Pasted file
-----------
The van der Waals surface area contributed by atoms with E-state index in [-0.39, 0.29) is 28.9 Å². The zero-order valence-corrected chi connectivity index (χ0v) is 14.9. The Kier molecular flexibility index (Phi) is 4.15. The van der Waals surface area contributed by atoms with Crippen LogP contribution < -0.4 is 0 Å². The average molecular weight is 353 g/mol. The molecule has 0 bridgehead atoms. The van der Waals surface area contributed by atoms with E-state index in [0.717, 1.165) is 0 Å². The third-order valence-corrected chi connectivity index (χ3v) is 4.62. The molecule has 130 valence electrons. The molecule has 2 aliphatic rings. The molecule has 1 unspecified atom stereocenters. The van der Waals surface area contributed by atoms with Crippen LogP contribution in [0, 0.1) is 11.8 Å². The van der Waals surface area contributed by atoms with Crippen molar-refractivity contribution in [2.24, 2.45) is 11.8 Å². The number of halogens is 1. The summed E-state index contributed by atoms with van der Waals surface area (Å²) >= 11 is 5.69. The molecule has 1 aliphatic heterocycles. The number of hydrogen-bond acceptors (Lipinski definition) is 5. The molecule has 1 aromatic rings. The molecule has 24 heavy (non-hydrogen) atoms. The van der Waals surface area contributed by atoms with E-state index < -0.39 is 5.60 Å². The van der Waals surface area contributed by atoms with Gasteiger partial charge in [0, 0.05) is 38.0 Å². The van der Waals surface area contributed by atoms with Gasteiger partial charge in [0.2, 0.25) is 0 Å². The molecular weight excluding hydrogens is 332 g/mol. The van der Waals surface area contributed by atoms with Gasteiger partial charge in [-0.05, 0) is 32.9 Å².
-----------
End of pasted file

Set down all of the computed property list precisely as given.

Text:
The van der Waals surface area contributed by atoms with E-state index in [-0.39, 0.29) is 28.9 Å². The zero-order valence-corrected chi connectivity index (χ0v) is 14.9. The Kier molecular flexibility index (Phi) is 4.15. The van der Waals surface area contributed by atoms with Crippen LogP contribution < -0.4 is 0 Å². The average molecular weight is 353 g/mol. The molecule has 0 bridgehead atoms. The van der Waals surface area contributed by atoms with E-state index in [0.717, 1.165) is 0 Å². The third-order valence-corrected chi connectivity index (χ3v) is 4.62. The molecule has 130 valence electrons. The molecule has 2 aliphatic rings. The molecule has 1 unspecified atom stereocenters. The van der Waals surface area contributed by atoms with Crippen LogP contribution in [0, 0.1) is 11.8 Å². The van der Waals surface area contributed by atoms with Crippen molar-refractivity contribution in [2.24, 2.45) is 11.8 Å². The number of halogens is 1. The summed E-state index contributed by atoms with van der Waals surface area (Å²) >= 11 is 5.69. The molecule has 1 aliphatic heterocycles. The number of hydrogen-bond acceptors (Lipinski definition) is 5. The molecule has 1 aromatic rings. The molecule has 24 heavy (non-hydrogen) atoms. The van der Waals surface area contributed by atoms with E-state index < -0.39 is 5.60 Å². The van der Waals surface area contributed by atoms with Gasteiger partial charge in [0, 0.05) is 38.0 Å². The van der Waals surface area contributed by atoms with Gasteiger partial charge in [0.2, 0.25) is 0 Å². The molecular weight excluding hydrogens is 332 g/mol. The van der Waals surface area contributed by atoms with Gasteiger partial charge in [-0.05, 0) is 32.9 Å².